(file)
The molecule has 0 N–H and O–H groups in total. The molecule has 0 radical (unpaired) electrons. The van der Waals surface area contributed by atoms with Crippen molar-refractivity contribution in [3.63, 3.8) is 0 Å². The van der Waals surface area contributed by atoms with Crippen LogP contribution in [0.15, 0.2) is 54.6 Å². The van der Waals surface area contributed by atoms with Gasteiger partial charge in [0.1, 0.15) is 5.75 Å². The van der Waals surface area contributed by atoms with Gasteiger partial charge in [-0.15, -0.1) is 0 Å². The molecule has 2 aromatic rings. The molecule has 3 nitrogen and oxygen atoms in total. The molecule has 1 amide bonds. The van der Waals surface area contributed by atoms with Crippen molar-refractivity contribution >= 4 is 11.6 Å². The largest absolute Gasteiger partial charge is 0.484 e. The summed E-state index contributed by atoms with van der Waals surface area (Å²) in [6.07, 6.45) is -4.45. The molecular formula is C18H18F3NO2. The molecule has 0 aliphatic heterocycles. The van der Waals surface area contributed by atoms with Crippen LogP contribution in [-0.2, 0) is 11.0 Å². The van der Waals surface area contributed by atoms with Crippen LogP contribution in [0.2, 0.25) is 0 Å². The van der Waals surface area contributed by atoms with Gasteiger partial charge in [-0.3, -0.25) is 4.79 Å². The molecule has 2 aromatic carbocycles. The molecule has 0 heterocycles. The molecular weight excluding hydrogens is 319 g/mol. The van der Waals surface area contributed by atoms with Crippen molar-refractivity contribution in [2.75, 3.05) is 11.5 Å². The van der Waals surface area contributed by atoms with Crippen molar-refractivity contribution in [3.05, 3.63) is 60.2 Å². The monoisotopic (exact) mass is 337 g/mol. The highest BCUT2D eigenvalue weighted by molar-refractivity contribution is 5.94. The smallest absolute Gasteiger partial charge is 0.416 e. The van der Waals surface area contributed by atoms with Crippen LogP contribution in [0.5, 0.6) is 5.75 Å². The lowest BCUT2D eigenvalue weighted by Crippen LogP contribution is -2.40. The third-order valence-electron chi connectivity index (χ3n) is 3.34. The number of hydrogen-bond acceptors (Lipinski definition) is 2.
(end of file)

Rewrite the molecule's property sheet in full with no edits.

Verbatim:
The molecule has 0 N–H and O–H groups in total. The molecule has 0 radical (unpaired) electrons. The van der Waals surface area contributed by atoms with Crippen molar-refractivity contribution in [3.63, 3.8) is 0 Å². The van der Waals surface area contributed by atoms with Crippen LogP contribution in [0.15, 0.2) is 54.6 Å². The van der Waals surface area contributed by atoms with Gasteiger partial charge in [0.1, 0.15) is 5.75 Å². The van der Waals surface area contributed by atoms with Gasteiger partial charge in [-0.15, -0.1) is 0 Å². The molecule has 2 aromatic rings. The molecule has 3 nitrogen and oxygen atoms in total. The molecule has 1 amide bonds. The van der Waals surface area contributed by atoms with Crippen molar-refractivity contribution >= 4 is 11.6 Å². The largest absolute Gasteiger partial charge is 0.484 e. The summed E-state index contributed by atoms with van der Waals surface area (Å²) in [6.07, 6.45) is -4.45. The molecular formula is C18H18F3NO2. The molecule has 0 aliphatic heterocycles. The van der Waals surface area contributed by atoms with Crippen LogP contribution in [-0.2, 0) is 11.0 Å². The van der Waals surface area contributed by atoms with Crippen LogP contribution in [0.2, 0.25) is 0 Å². The van der Waals surface area contributed by atoms with Gasteiger partial charge in [-0.3, -0.25) is 4.79 Å². The molecule has 2 aromatic carbocycles. The molecule has 0 heterocycles. The molecular weight excluding hydrogens is 319 g/mol. The van der Waals surface area contributed by atoms with Crippen molar-refractivity contribution in [2.75, 3.05) is 11.5 Å². The van der Waals surface area contributed by atoms with Crippen molar-refractivity contribution in [3.05, 3.63) is 60.2 Å². The monoisotopic (exact) mass is 337 g/mol. The highest BCUT2D eigenvalue weighted by molar-refractivity contribution is 5.94. The smallest absolute Gasteiger partial charge is 0.416 e. The van der Waals surface area contributed by atoms with Crippen LogP contribution in [0.5, 0.6) is 5.75 Å². The lowest BCUT2D eigenvalue weighted by Crippen LogP contribution is -2.40. The third-order valence-electron chi connectivity index (χ3n) is 3.34. The number of hydrogen-bond acceptors (Lipinski definition) is 2.